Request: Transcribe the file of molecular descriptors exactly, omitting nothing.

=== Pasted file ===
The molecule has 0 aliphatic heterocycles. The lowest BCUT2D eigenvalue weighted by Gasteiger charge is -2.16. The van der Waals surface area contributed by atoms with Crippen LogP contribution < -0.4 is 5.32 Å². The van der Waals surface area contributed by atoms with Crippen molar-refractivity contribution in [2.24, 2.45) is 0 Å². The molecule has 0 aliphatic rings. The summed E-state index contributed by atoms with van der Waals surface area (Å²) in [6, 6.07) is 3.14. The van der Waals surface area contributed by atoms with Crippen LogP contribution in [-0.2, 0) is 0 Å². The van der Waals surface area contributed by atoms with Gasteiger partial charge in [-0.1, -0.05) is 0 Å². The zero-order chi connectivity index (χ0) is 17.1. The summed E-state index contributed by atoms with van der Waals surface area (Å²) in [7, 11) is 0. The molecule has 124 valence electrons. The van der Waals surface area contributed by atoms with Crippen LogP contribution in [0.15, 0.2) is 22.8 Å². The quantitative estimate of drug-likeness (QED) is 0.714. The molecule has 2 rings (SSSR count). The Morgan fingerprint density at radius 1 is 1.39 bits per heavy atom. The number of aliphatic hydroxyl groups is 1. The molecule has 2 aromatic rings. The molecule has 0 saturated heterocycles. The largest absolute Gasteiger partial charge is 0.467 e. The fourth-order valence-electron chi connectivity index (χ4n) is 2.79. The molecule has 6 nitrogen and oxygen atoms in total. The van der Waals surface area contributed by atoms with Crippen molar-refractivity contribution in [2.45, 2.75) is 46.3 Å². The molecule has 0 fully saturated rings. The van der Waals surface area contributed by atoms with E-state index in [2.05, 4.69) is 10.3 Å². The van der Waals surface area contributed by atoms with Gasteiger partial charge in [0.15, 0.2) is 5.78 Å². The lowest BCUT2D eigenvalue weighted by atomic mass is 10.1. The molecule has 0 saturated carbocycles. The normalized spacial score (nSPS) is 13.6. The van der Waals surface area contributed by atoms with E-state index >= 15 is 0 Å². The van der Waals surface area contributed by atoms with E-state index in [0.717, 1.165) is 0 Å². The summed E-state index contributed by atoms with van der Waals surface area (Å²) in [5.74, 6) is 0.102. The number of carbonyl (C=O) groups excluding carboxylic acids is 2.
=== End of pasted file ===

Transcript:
The molecule has 0 aliphatic heterocycles. The lowest BCUT2D eigenvalue weighted by Gasteiger charge is -2.16. The van der Waals surface area contributed by atoms with Crippen LogP contribution < -0.4 is 5.32 Å². The van der Waals surface area contributed by atoms with Crippen molar-refractivity contribution in [2.24, 2.45) is 0 Å². The molecule has 0 aliphatic rings. The summed E-state index contributed by atoms with van der Waals surface area (Å²) in [6, 6.07) is 3.14. The van der Waals surface area contributed by atoms with Crippen LogP contribution in [-0.2, 0) is 0 Å². The van der Waals surface area contributed by atoms with Gasteiger partial charge in [-0.1, -0.05) is 0 Å². The zero-order chi connectivity index (χ0) is 17.1. The summed E-state index contributed by atoms with van der Waals surface area (Å²) in [7, 11) is 0. The molecule has 124 valence electrons. The van der Waals surface area contributed by atoms with Crippen LogP contribution in [0.15, 0.2) is 22.8 Å². The quantitative estimate of drug-likeness (QED) is 0.714. The molecule has 2 rings (SSSR count). The Morgan fingerprint density at radius 1 is 1.39 bits per heavy atom. The number of aliphatic hydroxyl groups is 1. The molecule has 2 aromatic rings. The molecule has 0 saturated heterocycles. The largest absolute Gasteiger partial charge is 0.467 e. The fourth-order valence-electron chi connectivity index (χ4n) is 2.79. The molecule has 6 nitrogen and oxygen atoms in total. The van der Waals surface area contributed by atoms with Crippen molar-refractivity contribution in [2.45, 2.75) is 46.3 Å². The molecule has 0 fully saturated rings. The van der Waals surface area contributed by atoms with E-state index in [2.05, 4.69) is 10.3 Å². The van der Waals surface area contributed by atoms with Gasteiger partial charge in [0.15, 0.2) is 5.78 Å². The lowest BCUT2D eigenvalue weighted by atomic mass is 10.1. The molecule has 0 saturated carbocycles. The normalized spacial score (nSPS) is 13.6. The van der Waals surface area contributed by atoms with E-state index >= 15 is 0 Å². The van der Waals surface area contributed by atoms with E-state index in [0.717, 1.165) is 0 Å². The summed E-state index contributed by atoms with van der Waals surface area (Å²) in [5.74, 6) is 0.102. The number of carbonyl (C=O) groups excluding carboxylic acids is 2.